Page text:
Saudi scholars offer to mediate

A group of scholars have offered to mediate between the Saudi authorities and the kingdom's Islamists, suspected to be behind the spate of anti-Western attacks.

    Recent blasts have shaken the kingdom

    One of the scholars said they would offer their services to the government in their forthcoming meeting with the Crown Prince, the kingdom's de-facto ruler.

    "A meeting with crown prince and a group of more than 40 Saudi scholars is scheduled over the next three days in Makka to consider mediation," the scholar Safar-al-Hawali told Asharq al-Awsat newspaper.

    "This initiative aims to stop any new terrorist attack, to stop the bloodshed and to open a dialogue between the government and the extremists as well as the wanted armed men," he said.

    Scoffed

    "A meeting with crown prince and a group of more than 40 Saudi scholars is scheduled over the next three days in Makka to consider mediation"

    Safar-al-Hawali
    Saudi scholar


    Interior Minister Nayif bin Abd al-Aziz Al Saud has however scoffed at the mediation initiative.

    "We can talk to them only with the gun and the sword," he said of those behind the attacks.

    Saudi monarch King Fahd bin Abd al-Aziz Al Saud had also delivered a tough message, threatening to deal with an "iron fist" those responsible for the attacks.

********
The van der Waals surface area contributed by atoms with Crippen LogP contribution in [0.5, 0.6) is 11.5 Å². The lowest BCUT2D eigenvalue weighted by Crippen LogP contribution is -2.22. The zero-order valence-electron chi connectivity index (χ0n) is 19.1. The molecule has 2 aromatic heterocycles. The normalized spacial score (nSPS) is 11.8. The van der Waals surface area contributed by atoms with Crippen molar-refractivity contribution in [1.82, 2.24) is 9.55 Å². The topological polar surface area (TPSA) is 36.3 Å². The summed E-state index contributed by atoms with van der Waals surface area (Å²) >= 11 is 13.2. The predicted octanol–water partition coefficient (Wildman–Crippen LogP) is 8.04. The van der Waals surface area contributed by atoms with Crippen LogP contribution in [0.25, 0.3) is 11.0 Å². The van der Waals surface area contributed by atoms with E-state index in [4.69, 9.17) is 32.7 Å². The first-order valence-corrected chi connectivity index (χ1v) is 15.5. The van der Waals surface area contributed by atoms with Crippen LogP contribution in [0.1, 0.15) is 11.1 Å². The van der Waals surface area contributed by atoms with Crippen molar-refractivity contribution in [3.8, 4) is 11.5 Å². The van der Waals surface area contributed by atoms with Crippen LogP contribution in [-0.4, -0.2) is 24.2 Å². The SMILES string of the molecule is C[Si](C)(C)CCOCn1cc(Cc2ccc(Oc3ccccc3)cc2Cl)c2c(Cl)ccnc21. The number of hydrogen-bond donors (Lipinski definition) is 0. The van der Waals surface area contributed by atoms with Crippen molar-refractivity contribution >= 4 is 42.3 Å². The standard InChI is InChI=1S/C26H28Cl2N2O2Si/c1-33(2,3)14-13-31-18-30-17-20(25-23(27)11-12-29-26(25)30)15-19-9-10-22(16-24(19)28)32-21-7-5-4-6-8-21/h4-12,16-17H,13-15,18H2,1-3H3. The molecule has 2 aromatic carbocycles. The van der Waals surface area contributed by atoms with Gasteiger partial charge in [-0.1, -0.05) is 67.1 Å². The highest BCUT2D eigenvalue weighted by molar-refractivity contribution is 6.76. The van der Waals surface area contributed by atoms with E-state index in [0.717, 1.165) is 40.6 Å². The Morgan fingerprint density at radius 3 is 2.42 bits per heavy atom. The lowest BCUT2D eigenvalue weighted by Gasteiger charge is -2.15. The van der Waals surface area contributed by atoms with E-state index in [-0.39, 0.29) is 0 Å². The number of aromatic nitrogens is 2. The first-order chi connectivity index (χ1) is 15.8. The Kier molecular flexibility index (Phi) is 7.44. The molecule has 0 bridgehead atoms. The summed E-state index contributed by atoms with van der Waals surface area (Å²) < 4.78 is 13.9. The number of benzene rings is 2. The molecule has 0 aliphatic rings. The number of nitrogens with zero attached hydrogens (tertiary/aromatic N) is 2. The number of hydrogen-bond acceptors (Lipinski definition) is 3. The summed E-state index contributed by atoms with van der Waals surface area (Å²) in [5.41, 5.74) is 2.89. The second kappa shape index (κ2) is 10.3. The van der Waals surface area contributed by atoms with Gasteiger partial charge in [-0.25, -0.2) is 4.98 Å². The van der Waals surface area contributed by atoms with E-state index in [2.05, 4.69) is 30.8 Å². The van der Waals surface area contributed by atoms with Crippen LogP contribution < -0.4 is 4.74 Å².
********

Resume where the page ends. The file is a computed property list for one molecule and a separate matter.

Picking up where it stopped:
Authorities in Saudi Arabia have launched a major crackdown on suspected al-Qaida elements in recent months.

    The crackdown is expected to intensify after Sunday's bombing of a residential compound in Riyadh's outskirts, that killed 17 people and wounded 122 more.

    SOURCE: Agencies


    YOU MIGHT ALSO LIKE

    Death from above: Every Saudi coalition air raid on Yemen

    Death from above: Every Saudi coalition air raid on Yemen

    Since March 2015, Saudi Arabia and a coalition of Arab states have launched more than 19,278 air raids across Yemen.

    How Moscow lost Riyadh in 1938

    How Moscow lost Riyadh in 1938

    Russian-Saudi relations could be very different today, if Stalin hadn't killed the Soviet ambassador to Saudi Arabia.

    How different voting systems work around the world

    How different voting systems work around the world

    Nearly two billion voters in 52 countries around the world will head to the polls this year to elect their leaders.